Khazanov on Man, 'Empire of Horses: The First Nomadic Civilization and the Making of China'

John Man
Anatoly Khazanov

John Man. Empire of Horses: The First Nomadic Civilization and the Making of China. New York: Pegasus Books, 2020. 336 pp. $27.95 (cloth), ISBN 978-1-64313-327-0

Reviewed by Anatoly Khazanov (University of Wisconsin-Madison) Published on H-Asia (October, 2020) Commissioned by Sumit Guha (The University of Texas at Austin)

Printable Version:

John Man is a popular author of many successful history books for the general public. They are based not only on his extensive reading of scholarly publications but also on his personal travel experience. He is by no means a professional historian. But his engaging style and straightforward assertions that, as a rule, eschew presentation and discussion of alternative views make his books bestsellers. They are translated into over twenty languages and are published around the world. Among many quite different subjects, Chinese and Inner Asian history are of particular interest to Man. A history of Inner Asian nomads, with an exception of the Mongols, remains rather obscure even to educated nonprofessionals. Whether Man uncovers new evidence that will transform our understanding of the profound mark that the Xiongnu (= Hsiung-nu) left on half the globe, as the book’s blurb boldly claims, is another matter. But after all, a main goal of blurbs is advertising.

In fact, the book does not contribute anything new to our understanding of the Xiongnu political history or to their interrelations with China. But I would by no means hold this against the author. This should never be a goal of books aimed at the general public. It is more than enough if they adequately convey the current state of the art. In this respect I have only one critical remark. The author sometimes resorts to such terms and notions as “nations,” “nation-states,” “classes,” and the like. They are not applicable to the premodern periods, and I assume that as an experienced author, Man knows this himself.

In my opinion, the book’s deficiencies are of a quite different order. Man is a very good storyteller, but sometimes his stories (the author calls them “diversions”) deviate too far from his main subject. More than half of the book is devoted not to the Xiongnu and even not to the Chinese-Xiongnu interrelations but to a political history of China. But even the latter is often related in an inconsistent and, not infrequently, quite repetitive way.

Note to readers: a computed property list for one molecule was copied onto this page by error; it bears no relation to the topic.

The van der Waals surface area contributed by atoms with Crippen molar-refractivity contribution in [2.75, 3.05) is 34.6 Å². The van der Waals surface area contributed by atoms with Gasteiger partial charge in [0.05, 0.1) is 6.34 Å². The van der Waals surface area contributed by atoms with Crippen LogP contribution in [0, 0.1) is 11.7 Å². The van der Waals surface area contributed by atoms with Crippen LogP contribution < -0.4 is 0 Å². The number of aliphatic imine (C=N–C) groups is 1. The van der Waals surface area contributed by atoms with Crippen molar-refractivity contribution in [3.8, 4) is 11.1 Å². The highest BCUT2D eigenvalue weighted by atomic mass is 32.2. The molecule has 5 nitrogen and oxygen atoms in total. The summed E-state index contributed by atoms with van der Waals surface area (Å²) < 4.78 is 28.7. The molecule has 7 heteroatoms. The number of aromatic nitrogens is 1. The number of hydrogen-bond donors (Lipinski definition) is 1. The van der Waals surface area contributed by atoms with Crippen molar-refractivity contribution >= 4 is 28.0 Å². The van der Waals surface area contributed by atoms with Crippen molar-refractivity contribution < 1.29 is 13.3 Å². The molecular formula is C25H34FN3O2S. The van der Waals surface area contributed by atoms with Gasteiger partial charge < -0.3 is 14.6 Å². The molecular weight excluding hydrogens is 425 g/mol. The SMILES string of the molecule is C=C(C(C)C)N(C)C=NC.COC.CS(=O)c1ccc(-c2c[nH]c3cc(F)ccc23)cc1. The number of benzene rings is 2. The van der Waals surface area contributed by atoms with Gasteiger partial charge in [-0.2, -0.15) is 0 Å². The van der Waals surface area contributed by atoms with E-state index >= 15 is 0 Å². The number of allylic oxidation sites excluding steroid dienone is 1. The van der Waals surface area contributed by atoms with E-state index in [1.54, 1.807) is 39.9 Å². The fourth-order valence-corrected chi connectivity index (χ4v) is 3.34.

I wonder if the author really needs to describe in such details the court intrigues and the fight for succession in China during the Qin and Han periods of its history. For the history of Xiongnu they are irrelevant. Likewise, I am puzzled what connection a story of a painter and poet, Zhao Mengfu, have to the history of Xiongnu. He lived in the thirteenth century, around one thousand years after these people had left the historical arena. Or, to provide another example, why does Man convey at such length a story of Zhaojin, who had to marry Xiongnu chanyu Huhanyu? Apparently, just because it is a good story, since the author admits that to a large extent it has a legendary character. And I can ask many similar questions.

The book’s composition also has many deficiencies. The author too often mentions historical personalities and events to whom and to which he promises to return in later chapters. This is a common tactic in writing detective stories and mystery books. But history does not need it. It is an exciting and engaging subject by itself and it is full of mysteries, unsolved questions, crimes, plots, and intrigues. Sometimes, the author conveys them in an engaging way. This is why I wonder if a biography of Suma Qiian and the composition of his magnum opus should be repeated several times in different chapters of the book. Perhaps, its original manuscript did not undergo good editing.

As a result of these shortcomings, the book does not convey either the Chinese or even the Xiongnu histories, or even their interrelations in any systematic way. Even the Xiongnu political history is not related consistently enough. As for their sociopolitical organization, economy, culture, and religion, the author devotes to them only a few brief comments, sometimes correct but sometimes wrong.

The bibliography of the book indicates that Man is acquainted with almost all major publications on the Xiongnu, except those in Russian. Unfortunately, the book still has many factual and other mistakes. Some of them are almost inevitable in books of this genre. But others could and should have been avoided considering the author’s good acquaintance with scholarly publications in the field. In this brief review I will mention only some of those mistakes with the pages on which they occur.

In the very beginning of his book, Man makes a very strange statement that he later repeats several times (pp. 2, 143, 291). He insists that the Xiongnu Empire was the third largest empire in history before the rise of modern superstates. (The first and second ones were the Mongol Empire and the medieval Muslim Empire.) I am puzzled. Did he forget about the Roman Empire or even about the Byzantine one before the advent of Islam? I cannot believe that he does know that at one time, the Türk qaghanate(s) stretched from the Korean borderland to the Crimea.